Customer Service Is a Marketing Strategy
Too many companies treat customer service as an afterthought, and they’re making a terrible mistake. The #1 most effective long-term growth strategy any company can employ isn’t content marketing or SEO, it’s exemplary customer service.
This is true no matter what type of company you own. From the local HVAC technician to the plumber, from the regional roofing company to the nationwide remodeler, you’ll grow faster and get an exponentially greater ROI from all your growth hacking efforts if you shift from treating customer service as a necessary evil to thinking of it as a long-term marketing investment.
We do this at Blue Corona and we
demand strongly recommend it to all of our clients.
The graph above is Nordstrom’s stock price. I think companies like Nordstrom enjoy sustained success in large part due to their commitment to fantastic customer service. Killer customer service can also carry you through some pretty treacherous economic conditions (as you can see in the chart above).
Companies like Nordstrom understand that exemplary customer service IS a growth / marketing strategy, and it is WAYYY more effective than any alternative. Yes, awesome customer service is more effective than content marketing, SEO, or social media.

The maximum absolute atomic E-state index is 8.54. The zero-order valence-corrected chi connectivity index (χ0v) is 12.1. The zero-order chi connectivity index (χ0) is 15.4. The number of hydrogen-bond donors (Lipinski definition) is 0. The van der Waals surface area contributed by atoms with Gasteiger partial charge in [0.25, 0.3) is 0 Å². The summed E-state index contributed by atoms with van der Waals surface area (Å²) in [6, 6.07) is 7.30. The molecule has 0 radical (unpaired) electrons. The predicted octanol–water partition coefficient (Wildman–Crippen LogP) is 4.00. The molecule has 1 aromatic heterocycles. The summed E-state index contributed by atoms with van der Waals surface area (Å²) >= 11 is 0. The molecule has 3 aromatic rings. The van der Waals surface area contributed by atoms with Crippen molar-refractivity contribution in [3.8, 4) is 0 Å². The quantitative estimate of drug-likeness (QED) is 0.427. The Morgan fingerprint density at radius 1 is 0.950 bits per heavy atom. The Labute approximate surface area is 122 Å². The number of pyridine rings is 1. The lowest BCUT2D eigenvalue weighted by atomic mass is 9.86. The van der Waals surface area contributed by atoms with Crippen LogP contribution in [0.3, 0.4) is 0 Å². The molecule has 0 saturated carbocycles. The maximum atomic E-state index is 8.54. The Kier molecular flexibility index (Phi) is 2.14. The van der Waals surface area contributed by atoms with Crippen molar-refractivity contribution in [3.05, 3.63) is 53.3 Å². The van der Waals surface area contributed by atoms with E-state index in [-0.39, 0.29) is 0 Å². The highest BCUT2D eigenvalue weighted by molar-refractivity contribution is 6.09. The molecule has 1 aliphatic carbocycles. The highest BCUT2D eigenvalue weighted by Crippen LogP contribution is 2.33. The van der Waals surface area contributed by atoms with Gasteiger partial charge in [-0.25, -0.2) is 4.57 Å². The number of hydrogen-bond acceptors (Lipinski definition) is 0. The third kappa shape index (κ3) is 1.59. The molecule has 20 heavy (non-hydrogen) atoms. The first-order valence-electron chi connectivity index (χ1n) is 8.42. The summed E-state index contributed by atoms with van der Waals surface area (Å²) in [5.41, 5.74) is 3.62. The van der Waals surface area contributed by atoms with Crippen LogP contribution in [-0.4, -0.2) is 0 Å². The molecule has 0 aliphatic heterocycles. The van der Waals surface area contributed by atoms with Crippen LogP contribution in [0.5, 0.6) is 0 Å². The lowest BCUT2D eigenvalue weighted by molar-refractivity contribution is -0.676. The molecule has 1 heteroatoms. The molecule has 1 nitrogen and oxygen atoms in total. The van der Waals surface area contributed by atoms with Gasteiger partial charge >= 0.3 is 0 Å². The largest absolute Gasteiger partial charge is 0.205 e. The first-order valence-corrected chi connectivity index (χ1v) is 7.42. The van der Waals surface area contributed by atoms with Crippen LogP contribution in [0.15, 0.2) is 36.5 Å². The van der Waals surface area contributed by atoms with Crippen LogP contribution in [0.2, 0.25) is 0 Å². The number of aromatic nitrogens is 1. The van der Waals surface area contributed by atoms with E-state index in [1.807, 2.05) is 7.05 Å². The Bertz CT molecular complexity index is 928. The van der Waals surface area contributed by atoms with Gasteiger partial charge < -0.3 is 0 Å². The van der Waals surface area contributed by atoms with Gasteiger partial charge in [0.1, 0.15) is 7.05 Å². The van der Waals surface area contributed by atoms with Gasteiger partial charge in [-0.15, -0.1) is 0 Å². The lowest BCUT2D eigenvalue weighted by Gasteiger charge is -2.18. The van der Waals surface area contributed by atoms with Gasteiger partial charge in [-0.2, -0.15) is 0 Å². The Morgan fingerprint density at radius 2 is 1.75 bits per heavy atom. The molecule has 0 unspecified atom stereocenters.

What Customer Service as an Afterthought Looks Like
Earlier this week, I wrote a blog post about using storytelling as a way to get your content marketing messages heard. Well, today I have a story for you about how poor customer service can completely nullify your advertising and marketing investments.
At least once a week, I receive (and subsequently ignore) some form of direct mail marketing from Dell—a catalog, a postcard offering me a (menial) discount, etc.
However, when my 8 year-old desktop started making some funky noises, I went to Dell’s website and started poking around. I also visited Apple’s, Samsung’s, and HP’s websites. My needs were fairly specific; I wanted a laptop with Windows 7 (not Windows 8) that could power three external monitors, but that wouldn’t weigh more than my 7 year-old son.
The Dell Precision M3800 seemed to fit the bill perfectly, so I ordered it. With upgrades, a docking station, wireless keyboards and mouse, the bill came to nearly $4,000. Considering how much time I spend in front of a computer and how much data-analysis I do, I think a high-end laptop is a worthy investment.
Mission accomplished, right?
Unfortunately, a few weeks later, the computer’s right fan started making strange noises. It’s hard to notice in a busy coffee shop, but in the comfort of my office on a Saturday morning, it might as well be a jet engine. Again, I spend A LOT of time in front of the computer, so I’m pretty particular about my equipment.
I went back to Dell.com and found their tech support line. After creating a support ticket, I was brought to a live chat and placed in the queue before getting distracted by another meeting. By the time I returned to my desk about an hour and a half later, the live chat had been disconnected, but I received a follow up email from Chris C*****, a tech with Dell. In the follow up email, it said, “If you need further assistance after our chat, you can contact me directly at Chris_Cemail@example.com